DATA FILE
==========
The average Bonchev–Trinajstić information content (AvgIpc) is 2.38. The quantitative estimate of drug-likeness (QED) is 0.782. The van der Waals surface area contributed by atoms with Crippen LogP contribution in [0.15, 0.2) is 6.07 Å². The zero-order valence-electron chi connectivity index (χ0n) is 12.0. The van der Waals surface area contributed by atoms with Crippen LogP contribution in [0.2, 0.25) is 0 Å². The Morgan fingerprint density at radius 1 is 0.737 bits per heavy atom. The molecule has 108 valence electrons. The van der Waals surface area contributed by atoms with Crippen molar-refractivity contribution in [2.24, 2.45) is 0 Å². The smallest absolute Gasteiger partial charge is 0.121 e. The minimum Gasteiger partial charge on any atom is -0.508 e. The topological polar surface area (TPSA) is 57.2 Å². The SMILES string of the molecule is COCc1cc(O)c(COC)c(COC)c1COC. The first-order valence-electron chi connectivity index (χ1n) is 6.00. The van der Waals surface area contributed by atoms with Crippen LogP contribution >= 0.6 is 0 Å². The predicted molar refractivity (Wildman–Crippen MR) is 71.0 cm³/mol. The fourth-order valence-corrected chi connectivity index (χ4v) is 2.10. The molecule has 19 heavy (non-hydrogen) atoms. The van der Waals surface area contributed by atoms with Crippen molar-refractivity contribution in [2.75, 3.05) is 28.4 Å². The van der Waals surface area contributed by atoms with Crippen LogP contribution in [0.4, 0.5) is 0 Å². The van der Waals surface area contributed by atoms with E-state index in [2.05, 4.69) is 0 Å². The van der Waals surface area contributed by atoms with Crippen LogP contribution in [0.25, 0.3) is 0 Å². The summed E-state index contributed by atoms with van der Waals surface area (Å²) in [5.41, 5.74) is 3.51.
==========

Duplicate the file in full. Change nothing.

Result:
The average Bonchev–Trinajstić information content (AvgIpc) is 2.38. The quantitative estimate of drug-likeness (QED) is 0.782. The van der Waals surface area contributed by atoms with Crippen LogP contribution in [0.15, 0.2) is 6.07 Å². The zero-order valence-electron chi connectivity index (χ0n) is 12.0. The van der Waals surface area contributed by atoms with Crippen LogP contribution in [0.2, 0.25) is 0 Å². The Morgan fingerprint density at radius 1 is 0.737 bits per heavy atom. The molecule has 108 valence electrons. The van der Waals surface area contributed by atoms with Crippen molar-refractivity contribution in [2.24, 2.45) is 0 Å². The smallest absolute Gasteiger partial charge is 0.121 e. The minimum Gasteiger partial charge on any atom is -0.508 e. The topological polar surface area (TPSA) is 57.2 Å². The SMILES string of the molecule is COCc1cc(O)c(COC)c(COC)c1COC. The first-order valence-electron chi connectivity index (χ1n) is 6.00. The van der Waals surface area contributed by atoms with Crippen LogP contribution >= 0.6 is 0 Å². The predicted molar refractivity (Wildman–Crippen MR) is 71.0 cm³/mol. The fourth-order valence-corrected chi connectivity index (χ4v) is 2.10. The molecule has 19 heavy (non-hydrogen) atoms. The van der Waals surface area contributed by atoms with Crippen molar-refractivity contribution in [2.75, 3.05) is 28.4 Å². The van der Waals surface area contributed by atoms with Crippen LogP contribution in [0.4, 0.5) is 0 Å². The van der Waals surface area contributed by atoms with E-state index in [2.05, 4.69) is 0 Å². The van der Waals surface area contributed by atoms with Crippen LogP contribution in [0.25, 0.3) is 0 Å². The summed E-state index contributed by atoms with van der Waals surface area (Å²) in [5.41, 5.74) is 3.51.